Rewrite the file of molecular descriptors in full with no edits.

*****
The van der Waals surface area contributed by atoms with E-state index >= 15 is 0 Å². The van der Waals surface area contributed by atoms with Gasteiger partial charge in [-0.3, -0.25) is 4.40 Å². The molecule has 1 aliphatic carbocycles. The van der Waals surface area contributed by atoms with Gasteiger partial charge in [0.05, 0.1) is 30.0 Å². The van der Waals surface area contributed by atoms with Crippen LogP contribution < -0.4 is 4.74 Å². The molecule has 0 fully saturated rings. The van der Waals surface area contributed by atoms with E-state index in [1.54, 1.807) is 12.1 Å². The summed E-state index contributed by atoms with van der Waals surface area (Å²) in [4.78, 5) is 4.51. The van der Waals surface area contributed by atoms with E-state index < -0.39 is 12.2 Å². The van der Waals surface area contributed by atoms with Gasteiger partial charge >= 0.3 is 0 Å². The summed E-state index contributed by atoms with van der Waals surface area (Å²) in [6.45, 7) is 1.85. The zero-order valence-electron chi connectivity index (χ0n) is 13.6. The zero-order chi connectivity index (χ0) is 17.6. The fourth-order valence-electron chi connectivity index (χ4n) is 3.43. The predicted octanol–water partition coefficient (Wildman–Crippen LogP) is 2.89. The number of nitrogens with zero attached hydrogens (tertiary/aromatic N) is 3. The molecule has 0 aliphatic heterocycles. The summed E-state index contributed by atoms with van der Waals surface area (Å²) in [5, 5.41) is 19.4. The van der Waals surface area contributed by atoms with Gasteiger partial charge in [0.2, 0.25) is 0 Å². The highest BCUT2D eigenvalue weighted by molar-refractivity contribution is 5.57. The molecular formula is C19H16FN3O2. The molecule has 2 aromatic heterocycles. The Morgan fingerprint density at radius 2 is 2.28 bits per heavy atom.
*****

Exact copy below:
The van der Waals surface area contributed by atoms with E-state index >= 15 is 0 Å². The van der Waals surface area contributed by atoms with Gasteiger partial charge in [-0.3, -0.25) is 4.40 Å². The molecule has 1 aliphatic carbocycles. The van der Waals surface area contributed by atoms with Gasteiger partial charge in [0.05, 0.1) is 30.0 Å². The van der Waals surface area contributed by atoms with Crippen LogP contribution < -0.4 is 4.74 Å². The molecule has 0 fully saturated rings. The van der Waals surface area contributed by atoms with E-state index in [1.54, 1.807) is 12.1 Å². The summed E-state index contributed by atoms with van der Waals surface area (Å²) in [4.78, 5) is 4.51. The van der Waals surface area contributed by atoms with E-state index < -0.39 is 12.2 Å². The van der Waals surface area contributed by atoms with Gasteiger partial charge >= 0.3 is 0 Å². The summed E-state index contributed by atoms with van der Waals surface area (Å²) in [6.45, 7) is 1.85. The zero-order valence-electron chi connectivity index (χ0n) is 13.6. The zero-order chi connectivity index (χ0) is 17.6. The fourth-order valence-electron chi connectivity index (χ4n) is 3.43. The predicted octanol–water partition coefficient (Wildman–Crippen LogP) is 2.89. The number of nitrogens with zero attached hydrogens (tertiary/aromatic N) is 3. The molecule has 0 aliphatic heterocycles. The summed E-state index contributed by atoms with van der Waals surface area (Å²) in [5, 5.41) is 19.4. The van der Waals surface area contributed by atoms with Gasteiger partial charge in [0.2, 0.25) is 0 Å². The highest BCUT2D eigenvalue weighted by molar-refractivity contribution is 5.57. The molecular formula is C19H16FN3O2. The molecule has 2 aromatic heterocycles. The Morgan fingerprint density at radius 2 is 2.28 bits per heavy atom.